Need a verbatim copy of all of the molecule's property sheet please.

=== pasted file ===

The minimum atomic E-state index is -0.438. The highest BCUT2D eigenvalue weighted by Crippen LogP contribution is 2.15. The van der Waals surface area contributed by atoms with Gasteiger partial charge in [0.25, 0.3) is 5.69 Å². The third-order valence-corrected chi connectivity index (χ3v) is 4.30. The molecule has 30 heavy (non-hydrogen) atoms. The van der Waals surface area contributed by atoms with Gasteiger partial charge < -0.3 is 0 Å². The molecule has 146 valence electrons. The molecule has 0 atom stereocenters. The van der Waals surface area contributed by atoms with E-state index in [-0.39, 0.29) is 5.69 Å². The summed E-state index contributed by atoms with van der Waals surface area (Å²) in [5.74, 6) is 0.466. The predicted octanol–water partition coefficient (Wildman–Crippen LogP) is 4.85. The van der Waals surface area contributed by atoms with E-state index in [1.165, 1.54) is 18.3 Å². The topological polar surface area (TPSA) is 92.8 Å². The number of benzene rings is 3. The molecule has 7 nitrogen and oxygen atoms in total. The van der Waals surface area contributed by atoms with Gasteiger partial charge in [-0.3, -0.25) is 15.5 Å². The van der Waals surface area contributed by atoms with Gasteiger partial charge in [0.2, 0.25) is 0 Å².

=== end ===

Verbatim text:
The minimum atomic E-state index is -0.438. The highest BCUT2D eigenvalue weighted by Crippen LogP contribution is 2.15. The van der Waals surface area contributed by atoms with Gasteiger partial charge in [0.25, 0.3) is 5.69 Å². The third-order valence-corrected chi connectivity index (χ3v) is 4.30. The molecule has 30 heavy (non-hydrogen) atoms. The van der Waals surface area contributed by atoms with Gasteiger partial charge < -0.3 is 0 Å². The molecule has 146 valence electrons. The molecule has 0 atom stereocenters. The van der Waals surface area contributed by atoms with E-state index in [-0.39, 0.29) is 5.69 Å². The summed E-state index contributed by atoms with van der Waals surface area (Å²) in [5.74, 6) is 0.466. The predicted octanol–water partition coefficient (Wildman–Crippen LogP) is 4.85. The van der Waals surface area contributed by atoms with E-state index in [1.165, 1.54) is 18.3 Å². The topological polar surface area (TPSA) is 92.8 Å². The number of benzene rings is 3. The molecule has 7 nitrogen and oxygen atoms in total. The van der Waals surface area contributed by atoms with Gasteiger partial charge in [-0.3, -0.25) is 15.5 Å². The van der Waals surface area contributed by atoms with Gasteiger partial charge in [0.2, 0.25) is 0 Å².